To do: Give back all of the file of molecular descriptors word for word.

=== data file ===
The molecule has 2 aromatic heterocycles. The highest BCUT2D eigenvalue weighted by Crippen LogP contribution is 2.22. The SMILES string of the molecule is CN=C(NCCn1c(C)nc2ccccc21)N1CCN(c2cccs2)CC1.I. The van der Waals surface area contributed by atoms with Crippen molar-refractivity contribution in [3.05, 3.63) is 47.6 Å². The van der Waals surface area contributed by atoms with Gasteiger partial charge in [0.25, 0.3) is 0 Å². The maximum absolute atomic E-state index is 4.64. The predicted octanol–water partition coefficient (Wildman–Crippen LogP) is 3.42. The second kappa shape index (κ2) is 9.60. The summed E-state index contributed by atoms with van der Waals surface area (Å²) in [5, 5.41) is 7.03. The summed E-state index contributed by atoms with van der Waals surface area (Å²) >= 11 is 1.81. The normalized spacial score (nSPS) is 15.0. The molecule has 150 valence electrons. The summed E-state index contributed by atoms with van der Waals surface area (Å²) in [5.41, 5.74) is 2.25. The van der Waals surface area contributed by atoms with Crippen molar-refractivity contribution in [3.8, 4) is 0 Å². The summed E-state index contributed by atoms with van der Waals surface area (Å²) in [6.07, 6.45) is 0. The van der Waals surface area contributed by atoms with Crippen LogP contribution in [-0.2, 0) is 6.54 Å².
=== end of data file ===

The molecule has 2 aromatic heterocycles. The highest BCUT2D eigenvalue weighted by Crippen LogP contribution is 2.22. The SMILES string of the molecule is CN=C(NCCn1c(C)nc2ccccc21)N1CCN(c2cccs2)CC1.I. The van der Waals surface area contributed by atoms with Crippen molar-refractivity contribution in [3.05, 3.63) is 47.6 Å². The van der Waals surface area contributed by atoms with Gasteiger partial charge in [0.25, 0.3) is 0 Å². The maximum absolute atomic E-state index is 4.64. The predicted octanol–water partition coefficient (Wildman–Crippen LogP) is 3.42. The second kappa shape index (κ2) is 9.60. The summed E-state index contributed by atoms with van der Waals surface area (Å²) in [5, 5.41) is 7.03. The summed E-state index contributed by atoms with van der Waals surface area (Å²) >= 11 is 1.81. The normalized spacial score (nSPS) is 15.0. The molecule has 150 valence electrons. The summed E-state index contributed by atoms with van der Waals surface area (Å²) in [5.41, 5.74) is 2.25. The van der Waals surface area contributed by atoms with Crippen molar-refractivity contribution in [3.8, 4) is 0 Å². The summed E-state index contributed by atoms with van der Waals surface area (Å²) in [6.07, 6.45) is 0. The van der Waals surface area contributed by atoms with Crippen LogP contribution in [-0.2, 0) is 6.54 Å².